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Tsū (social network)

Tsū was an online social networking service launched October 21, 2014. Tsū was created by Evacuation Complete, LLC, a Texas corporation, which was founded on February 7, 2008 by Sebastian Sobczak.[3] Evacuation Complete's founder was Sebastian Sobczak who then partnered with cofounder Drew Ginsburg ,[4] and the site was headquartered in New York City. Similar to Facebook in its incipient stages, Tsū was open by invitation only.[5] The website closed down in August 2016 but announced its revival in September 2019.

Tsū
Tsū new logo.png
Type of businessPrivate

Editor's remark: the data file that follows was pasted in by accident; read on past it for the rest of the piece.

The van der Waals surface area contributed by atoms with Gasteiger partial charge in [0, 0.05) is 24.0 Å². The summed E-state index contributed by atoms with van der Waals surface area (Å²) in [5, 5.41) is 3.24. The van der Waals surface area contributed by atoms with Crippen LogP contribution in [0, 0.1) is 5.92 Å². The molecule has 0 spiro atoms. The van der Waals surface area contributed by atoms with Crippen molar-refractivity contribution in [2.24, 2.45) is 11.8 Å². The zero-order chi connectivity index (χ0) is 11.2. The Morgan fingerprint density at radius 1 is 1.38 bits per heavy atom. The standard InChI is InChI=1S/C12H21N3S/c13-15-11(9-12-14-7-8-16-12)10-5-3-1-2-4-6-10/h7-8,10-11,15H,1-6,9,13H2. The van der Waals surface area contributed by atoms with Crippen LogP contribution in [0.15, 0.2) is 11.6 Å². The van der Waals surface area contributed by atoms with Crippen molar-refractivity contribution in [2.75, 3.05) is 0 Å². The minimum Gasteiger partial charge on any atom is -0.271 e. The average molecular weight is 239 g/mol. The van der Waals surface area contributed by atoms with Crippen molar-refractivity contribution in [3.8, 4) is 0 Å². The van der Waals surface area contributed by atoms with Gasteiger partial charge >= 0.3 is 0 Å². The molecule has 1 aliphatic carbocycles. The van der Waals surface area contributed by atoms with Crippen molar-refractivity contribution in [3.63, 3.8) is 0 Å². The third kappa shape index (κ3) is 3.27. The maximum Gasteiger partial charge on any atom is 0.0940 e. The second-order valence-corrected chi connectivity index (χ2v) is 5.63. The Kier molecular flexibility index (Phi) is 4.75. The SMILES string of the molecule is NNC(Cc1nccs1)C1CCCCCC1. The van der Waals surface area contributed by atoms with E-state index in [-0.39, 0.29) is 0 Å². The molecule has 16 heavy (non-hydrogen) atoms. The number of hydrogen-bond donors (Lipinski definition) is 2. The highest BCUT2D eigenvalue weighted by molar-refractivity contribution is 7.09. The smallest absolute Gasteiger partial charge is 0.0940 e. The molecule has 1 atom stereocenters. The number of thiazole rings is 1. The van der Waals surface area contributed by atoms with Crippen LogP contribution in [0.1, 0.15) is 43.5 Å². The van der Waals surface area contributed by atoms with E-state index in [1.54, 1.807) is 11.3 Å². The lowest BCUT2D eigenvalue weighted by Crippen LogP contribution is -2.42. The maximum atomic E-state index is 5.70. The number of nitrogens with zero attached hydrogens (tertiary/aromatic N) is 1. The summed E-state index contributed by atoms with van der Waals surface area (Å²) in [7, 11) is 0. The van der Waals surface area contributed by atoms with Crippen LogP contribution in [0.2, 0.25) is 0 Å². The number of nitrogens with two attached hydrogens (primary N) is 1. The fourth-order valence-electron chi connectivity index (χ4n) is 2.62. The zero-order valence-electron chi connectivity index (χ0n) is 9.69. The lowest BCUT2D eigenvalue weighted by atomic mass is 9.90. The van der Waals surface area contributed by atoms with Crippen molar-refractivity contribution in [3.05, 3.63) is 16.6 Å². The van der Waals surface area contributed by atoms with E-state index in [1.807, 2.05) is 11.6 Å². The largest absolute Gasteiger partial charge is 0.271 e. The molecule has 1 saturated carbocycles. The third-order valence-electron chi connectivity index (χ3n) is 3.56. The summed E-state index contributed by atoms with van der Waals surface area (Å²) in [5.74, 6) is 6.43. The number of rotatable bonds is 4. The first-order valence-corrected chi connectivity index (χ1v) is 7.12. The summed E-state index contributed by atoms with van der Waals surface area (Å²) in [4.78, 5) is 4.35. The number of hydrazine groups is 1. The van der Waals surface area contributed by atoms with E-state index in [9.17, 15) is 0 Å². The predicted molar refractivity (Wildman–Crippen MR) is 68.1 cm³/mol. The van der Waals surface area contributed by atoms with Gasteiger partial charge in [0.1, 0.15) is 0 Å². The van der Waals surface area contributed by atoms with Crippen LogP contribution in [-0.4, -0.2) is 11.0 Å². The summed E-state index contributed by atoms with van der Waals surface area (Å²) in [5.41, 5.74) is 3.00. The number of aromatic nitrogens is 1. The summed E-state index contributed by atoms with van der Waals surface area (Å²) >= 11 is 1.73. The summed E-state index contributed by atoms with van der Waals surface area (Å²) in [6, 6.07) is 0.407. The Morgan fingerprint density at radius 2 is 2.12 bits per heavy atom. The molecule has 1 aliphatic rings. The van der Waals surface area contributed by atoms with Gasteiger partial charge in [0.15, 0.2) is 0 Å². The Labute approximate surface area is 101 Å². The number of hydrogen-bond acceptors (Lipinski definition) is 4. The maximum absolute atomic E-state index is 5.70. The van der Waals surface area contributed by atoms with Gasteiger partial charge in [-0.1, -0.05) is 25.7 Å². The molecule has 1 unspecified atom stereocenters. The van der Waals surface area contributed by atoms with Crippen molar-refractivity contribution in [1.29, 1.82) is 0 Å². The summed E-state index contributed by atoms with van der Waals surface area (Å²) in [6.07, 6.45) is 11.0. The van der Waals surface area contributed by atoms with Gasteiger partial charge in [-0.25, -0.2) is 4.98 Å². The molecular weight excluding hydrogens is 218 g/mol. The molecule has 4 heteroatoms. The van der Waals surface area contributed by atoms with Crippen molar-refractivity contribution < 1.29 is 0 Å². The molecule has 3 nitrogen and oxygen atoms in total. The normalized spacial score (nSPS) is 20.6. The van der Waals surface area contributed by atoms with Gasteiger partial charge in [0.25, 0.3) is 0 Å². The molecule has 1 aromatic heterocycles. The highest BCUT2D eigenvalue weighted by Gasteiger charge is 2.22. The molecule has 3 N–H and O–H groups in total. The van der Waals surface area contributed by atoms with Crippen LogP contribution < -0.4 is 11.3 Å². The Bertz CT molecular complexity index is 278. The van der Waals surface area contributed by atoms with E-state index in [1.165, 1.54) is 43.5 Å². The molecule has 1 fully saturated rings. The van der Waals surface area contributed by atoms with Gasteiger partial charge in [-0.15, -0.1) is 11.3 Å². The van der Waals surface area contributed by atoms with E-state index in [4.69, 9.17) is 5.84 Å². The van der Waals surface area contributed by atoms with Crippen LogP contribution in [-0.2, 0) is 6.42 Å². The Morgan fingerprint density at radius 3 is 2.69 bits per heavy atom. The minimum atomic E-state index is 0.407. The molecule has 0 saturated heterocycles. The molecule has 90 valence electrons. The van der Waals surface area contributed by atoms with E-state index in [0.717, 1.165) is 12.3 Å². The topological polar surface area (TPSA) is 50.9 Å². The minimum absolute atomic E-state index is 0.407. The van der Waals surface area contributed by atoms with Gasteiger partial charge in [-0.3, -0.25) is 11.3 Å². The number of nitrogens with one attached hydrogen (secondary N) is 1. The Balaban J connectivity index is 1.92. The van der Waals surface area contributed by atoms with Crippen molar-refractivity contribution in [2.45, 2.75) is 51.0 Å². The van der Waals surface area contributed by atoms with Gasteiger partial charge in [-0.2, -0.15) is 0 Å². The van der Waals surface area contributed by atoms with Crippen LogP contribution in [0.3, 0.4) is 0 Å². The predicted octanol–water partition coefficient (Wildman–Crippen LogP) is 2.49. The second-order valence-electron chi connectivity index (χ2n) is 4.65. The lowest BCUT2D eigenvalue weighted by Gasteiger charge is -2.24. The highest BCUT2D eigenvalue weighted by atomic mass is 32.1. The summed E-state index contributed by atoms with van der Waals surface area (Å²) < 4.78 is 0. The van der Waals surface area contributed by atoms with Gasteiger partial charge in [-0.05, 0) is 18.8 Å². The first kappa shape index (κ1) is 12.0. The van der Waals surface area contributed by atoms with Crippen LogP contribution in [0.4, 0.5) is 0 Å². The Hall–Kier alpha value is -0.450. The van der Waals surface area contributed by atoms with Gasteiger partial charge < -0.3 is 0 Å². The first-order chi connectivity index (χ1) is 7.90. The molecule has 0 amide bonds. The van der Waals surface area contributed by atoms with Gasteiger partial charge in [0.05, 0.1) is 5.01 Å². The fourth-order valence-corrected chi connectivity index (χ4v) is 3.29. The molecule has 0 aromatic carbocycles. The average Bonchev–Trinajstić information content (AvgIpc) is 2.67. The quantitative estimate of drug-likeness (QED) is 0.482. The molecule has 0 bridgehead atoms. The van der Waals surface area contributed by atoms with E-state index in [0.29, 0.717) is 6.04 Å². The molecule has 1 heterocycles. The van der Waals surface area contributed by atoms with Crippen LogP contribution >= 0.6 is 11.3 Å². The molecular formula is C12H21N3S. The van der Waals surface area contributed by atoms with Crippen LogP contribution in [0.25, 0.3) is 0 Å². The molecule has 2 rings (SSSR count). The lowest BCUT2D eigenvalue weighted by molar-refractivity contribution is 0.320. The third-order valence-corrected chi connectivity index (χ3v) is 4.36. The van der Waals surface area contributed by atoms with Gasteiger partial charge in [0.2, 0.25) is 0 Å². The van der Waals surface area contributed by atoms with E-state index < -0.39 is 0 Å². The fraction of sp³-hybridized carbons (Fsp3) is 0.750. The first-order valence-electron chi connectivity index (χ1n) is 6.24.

Type of site
Social networking service
Available inEnglish
FoundedJuly 1, 2013
(6 years ago)
 (2013-07-01)
HeadquartersNew York City, New York, US
Area servedWorldwide
Founder(s)
  • Sebastian Sobczak
  • Drew Ginsburg
Key peopleJohn Acunto
(CEO)[1]
Johnny Dranchak
(CTO)
IndustryInternet
Websitewww.tsu.social
Alexa rankGlobal 4,256 (As of 11 November 2015).[2]
Written inRuby, Redis, and Cassandra

HistoryEdit

Beginning and featuresEdit

Like Facebook, users were able to register an account, create a personal profile, add other users as friends, exchange messages, post status updates, photos, and receive notifications when others updated their profiles.[5] Tsū differentiated itself from its competitors by allowing its users to maintain ownership of their content's monetization.[6] Its planned compensation structure "was to keep 10 percent of the total ad revenue for itself, while half the remainder went to users and the other half to the network that brought the content creator to the platform."[7]